The latest fashion that’s captured the political left is Modern Monetary Theory (MMT). Once a quiet idea resting in the annals of academia, it is now taken up by the likes of Rep. Alexandria Ocasio-Cortez and Bernie Sanders’s adviser, Stephanie Kelton. It’s still an unpopular theory among economists—and for good reason.
MMT extrapolates from a series of accounting identities with reckless abandon. By leveraging America’s infinite ability to print its own currency, MMTers think they can sidestep the need to balance budgets. They are wrong. Modern Monetary Theory is one of those ideas that mathematically holds together but utterly fails once you’ve incorporated actual economics.
How Monetary Policy Now Works
To understand how MMT fails, it’s important to understand how it should work, beginning with the system it yearns to replace: conventional monetary policy.
Figuring out how much money to create or delete in order to achieve the delicate balance of stable prices and economic growth is very difficult.
Here’s how monetary policy works now. If a central bank, such as the US Federal Reserve (the Fed), thinks interest rates should be lower to encourage economic growth, it creates money at the push of the button. It uses this newly created money to buy government bonds from private banks. These banks, now flush with cash, are willing to lend at a lower interest rate, encouraging consumption and investment.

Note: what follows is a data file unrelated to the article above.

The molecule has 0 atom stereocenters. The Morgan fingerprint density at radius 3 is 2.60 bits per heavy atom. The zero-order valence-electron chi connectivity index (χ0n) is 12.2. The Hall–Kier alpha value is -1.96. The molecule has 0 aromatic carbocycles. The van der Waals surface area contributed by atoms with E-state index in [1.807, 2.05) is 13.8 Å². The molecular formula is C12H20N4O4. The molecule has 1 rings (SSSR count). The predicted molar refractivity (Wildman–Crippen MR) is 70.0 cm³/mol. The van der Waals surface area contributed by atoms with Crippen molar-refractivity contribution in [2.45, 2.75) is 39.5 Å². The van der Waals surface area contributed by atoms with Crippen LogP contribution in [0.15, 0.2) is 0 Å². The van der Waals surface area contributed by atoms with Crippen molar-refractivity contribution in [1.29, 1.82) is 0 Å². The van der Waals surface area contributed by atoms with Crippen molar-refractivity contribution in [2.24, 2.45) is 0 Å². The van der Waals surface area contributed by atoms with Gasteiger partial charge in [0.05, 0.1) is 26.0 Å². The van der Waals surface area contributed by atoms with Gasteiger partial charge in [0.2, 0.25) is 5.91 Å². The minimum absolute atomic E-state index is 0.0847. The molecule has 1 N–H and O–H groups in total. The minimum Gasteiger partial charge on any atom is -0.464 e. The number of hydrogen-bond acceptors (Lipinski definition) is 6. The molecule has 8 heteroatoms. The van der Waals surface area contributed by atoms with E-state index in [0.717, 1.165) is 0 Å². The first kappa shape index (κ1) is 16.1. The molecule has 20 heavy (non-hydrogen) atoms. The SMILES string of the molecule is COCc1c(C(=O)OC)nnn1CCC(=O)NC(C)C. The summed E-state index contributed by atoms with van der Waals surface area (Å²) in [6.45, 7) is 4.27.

If the central bank fears inflation because there’s too much money in the system, it sells government bonds to banks and deletes the money it collects. It should be noted that figuring out how much money to create or delete in order to achieve the delicate balance of stable prices and economic growth is very difficult.
Money, Money Everywhere
MMT transfers these difficult monetary decisions to Congress. The Fed still creates money, but Congress, by passing legislation, determines how much they create. New money doesn’t flow through banks but through the recipients of various spending programs.
Once you’ve considered actual incentives, it’s clear that implementing Modern Monetary Theory doesn’t avoid the (hyper)inflation problem at all.
Inflation is the natural concern of all this money creation, and MMTers have an answer: taxes. In the MMT world, taxes are not used to raise money for future spending. Taxes are used to destroy money to balance out previous spending. Tax revenue collected is money deleted.
In an interview with NPR, Kelton likens the economy to a sink. The money supply is like water flowing from the faucet, which, in the MMT world, is spending. If there’s too much water, the sink overflows (inflation), but have no fear: the government’s ability to tax is like the drain. As long as money flowing in from the faucet is balanced by money flowing out through the drain, there’s no inflation. The result is limitless funding with no downside.